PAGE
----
If several of the names, locations, and facts are causing you to scratch your head, or better yet, go back to the video and see if you missed anything, then Morgan Kline has proved my ultimate point, and you may not have to read what I have to say.  But I hope you will.

As I've noted to Morgan Kline via their comment thread, I say now, that I firmly believe no one who has any sort of compassion for our Human Family or respect for basic Human Rights would like to "just make this story go away."  In agreeance with Russell, no child should EVER have to be subject to the sort of unconscionable acts put upon them by the LRA.  However, we, the so-called "educated" citizens of the so-named "Free World" should also not be so quick to jump on cause bandwagons without first doing complete, comprehensive, and conducive research into the encompassing information of the cause itself.  In the same way that the realm of US Politics is comparable to little more than an MTV Celebrity Death Match, due to its unnecessary viciousness and staggering lack of informed voters, so, too, are many of the campaigns led by younger generations to charge after the social ills of the rest of the planet comparable to little else besides a well-fought College debate.  We have been conditioned to be ill-equipped to handle the kind of massive full-scale operations it would take to actually deal with the entire scope of problems attached to Joseph Kony's crusade, and, sadly, the tongue-in-cheek quandary begs to be stated:

If the Kony 2012 Viral Media campaign succeeds in both bringing full worldwide awareness to the issue and bringing Joseph Kony to stand trial for his War Crimes against Uganda & neighboring regions, what happens next?

It has been the experience of this young man, having admittedly only seen a 1/4 century of the World's history firsthand, that Euro-American demographics have an egregious case of socio-political amnesia with stories like these, ready to flit to the next righteous cause without making use of one of our most important (and most neglected) tools for permanent social change: FOLLOW-UP.

Would I be surprised, then, if after the hypothetical success of this venture, to hear of post-KONY2012 atrocities occurring in Uganda, as a backlash to Euro-American militaristic involvement in the region, and worse yet, a complete disregard by the citizens of the "Free World" to stop it, simply because there was no viral video or flashy media to drum up support for the cause?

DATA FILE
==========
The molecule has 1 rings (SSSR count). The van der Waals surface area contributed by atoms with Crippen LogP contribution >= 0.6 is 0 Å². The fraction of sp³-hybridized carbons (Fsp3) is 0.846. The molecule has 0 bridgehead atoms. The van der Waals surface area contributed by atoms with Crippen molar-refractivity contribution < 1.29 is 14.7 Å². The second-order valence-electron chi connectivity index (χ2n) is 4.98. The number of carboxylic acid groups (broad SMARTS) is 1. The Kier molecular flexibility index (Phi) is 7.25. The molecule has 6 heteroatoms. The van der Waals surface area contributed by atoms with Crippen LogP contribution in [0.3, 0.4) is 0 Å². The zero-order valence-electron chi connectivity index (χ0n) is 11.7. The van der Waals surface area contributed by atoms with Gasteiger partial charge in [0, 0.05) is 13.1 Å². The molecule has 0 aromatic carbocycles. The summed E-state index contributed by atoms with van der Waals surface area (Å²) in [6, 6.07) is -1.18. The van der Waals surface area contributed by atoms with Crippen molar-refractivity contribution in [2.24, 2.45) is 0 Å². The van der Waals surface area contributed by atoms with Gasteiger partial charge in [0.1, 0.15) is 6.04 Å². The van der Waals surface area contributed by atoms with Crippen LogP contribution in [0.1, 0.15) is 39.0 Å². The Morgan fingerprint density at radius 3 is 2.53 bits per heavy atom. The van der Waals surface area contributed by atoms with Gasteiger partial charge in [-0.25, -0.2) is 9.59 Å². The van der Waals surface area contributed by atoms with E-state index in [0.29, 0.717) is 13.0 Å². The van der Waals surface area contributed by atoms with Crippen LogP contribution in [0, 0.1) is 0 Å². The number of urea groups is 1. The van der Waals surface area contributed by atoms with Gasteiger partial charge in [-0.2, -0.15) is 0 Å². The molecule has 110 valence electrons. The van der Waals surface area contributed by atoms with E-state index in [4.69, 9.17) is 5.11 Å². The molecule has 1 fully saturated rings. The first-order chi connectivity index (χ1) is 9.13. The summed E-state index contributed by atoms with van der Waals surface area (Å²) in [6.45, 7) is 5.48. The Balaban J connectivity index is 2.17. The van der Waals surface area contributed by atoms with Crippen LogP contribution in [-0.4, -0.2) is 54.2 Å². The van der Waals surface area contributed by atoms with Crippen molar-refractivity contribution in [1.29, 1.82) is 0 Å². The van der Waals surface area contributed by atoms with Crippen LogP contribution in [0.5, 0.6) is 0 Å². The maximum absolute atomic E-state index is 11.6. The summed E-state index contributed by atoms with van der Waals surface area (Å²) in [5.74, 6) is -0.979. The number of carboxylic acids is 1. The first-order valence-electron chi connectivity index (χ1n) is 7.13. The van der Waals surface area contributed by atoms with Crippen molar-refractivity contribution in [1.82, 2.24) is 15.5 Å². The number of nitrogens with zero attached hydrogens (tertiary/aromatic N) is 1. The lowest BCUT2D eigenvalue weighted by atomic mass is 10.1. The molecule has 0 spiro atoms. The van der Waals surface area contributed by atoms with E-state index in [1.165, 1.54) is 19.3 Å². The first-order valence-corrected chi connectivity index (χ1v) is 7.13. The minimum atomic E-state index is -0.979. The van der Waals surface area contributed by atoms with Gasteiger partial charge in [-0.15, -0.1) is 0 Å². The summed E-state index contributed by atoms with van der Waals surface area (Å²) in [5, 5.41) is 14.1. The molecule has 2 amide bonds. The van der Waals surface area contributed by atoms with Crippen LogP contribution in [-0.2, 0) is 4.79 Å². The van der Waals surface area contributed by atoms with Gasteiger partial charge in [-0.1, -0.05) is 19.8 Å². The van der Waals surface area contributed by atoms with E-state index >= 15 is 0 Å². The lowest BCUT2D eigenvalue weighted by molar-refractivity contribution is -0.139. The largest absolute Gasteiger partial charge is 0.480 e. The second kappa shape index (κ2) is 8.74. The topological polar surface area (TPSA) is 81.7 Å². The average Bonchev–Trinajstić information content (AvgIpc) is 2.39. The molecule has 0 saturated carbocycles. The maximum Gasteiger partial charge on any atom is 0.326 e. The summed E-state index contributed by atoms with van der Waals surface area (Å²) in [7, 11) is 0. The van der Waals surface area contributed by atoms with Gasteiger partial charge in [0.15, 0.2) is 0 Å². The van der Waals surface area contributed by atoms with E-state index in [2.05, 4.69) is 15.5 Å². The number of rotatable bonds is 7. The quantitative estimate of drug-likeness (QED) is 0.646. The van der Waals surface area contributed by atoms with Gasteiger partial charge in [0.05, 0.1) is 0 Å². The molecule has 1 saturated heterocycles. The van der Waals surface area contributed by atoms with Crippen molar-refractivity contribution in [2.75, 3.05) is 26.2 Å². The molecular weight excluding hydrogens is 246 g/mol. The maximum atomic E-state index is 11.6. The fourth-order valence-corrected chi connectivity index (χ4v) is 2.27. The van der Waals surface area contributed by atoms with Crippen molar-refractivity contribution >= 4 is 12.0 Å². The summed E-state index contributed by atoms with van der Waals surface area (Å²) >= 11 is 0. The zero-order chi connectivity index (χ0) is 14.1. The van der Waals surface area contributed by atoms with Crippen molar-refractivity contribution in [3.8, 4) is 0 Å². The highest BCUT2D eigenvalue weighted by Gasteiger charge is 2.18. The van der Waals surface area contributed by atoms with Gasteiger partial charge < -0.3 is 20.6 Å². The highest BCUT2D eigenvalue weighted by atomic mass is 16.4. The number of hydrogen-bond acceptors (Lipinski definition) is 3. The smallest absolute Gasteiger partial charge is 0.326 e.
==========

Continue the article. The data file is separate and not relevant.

If 'post-war' Iraq & Afghanistan are any indication of how natives tend to respond to the Euro-American occupation and democratization of their countries, then it seems we have a much larger problem on our hands than any instructional Vimeo clip can provide.

I'm not saying that we should do nothing.  This is not what I'm saying.  What I am saying is that we need to do more in the areas of finding out what exactly is going on before we go around wearing slogan T-shirts, covering civic structures with trendy posters, and wielding our ideas (and artillery) in places where the internal situations run far deeper than many of us would ever care to explore, even with the best intentions in hand.

Consider this analogy: Chipping a treacherous iceberg with a pick-axe may make some headway in breaking it up, and who knows?  It may end up doing the job.

I'd prefer to research a way to heat the water and be rid of it completely so I didn't have to worry about it anymore.  The key word is research.

2 comments:

  1. we should make t-shirts that say learn about Uganda b4 you try to save it...I agree with you totally. the revolution that is televised or digititized is bastardized. we must make sure the revloution is internalized so we can truly do the work thats needed to assess and address issues in a truly comprehensive manner.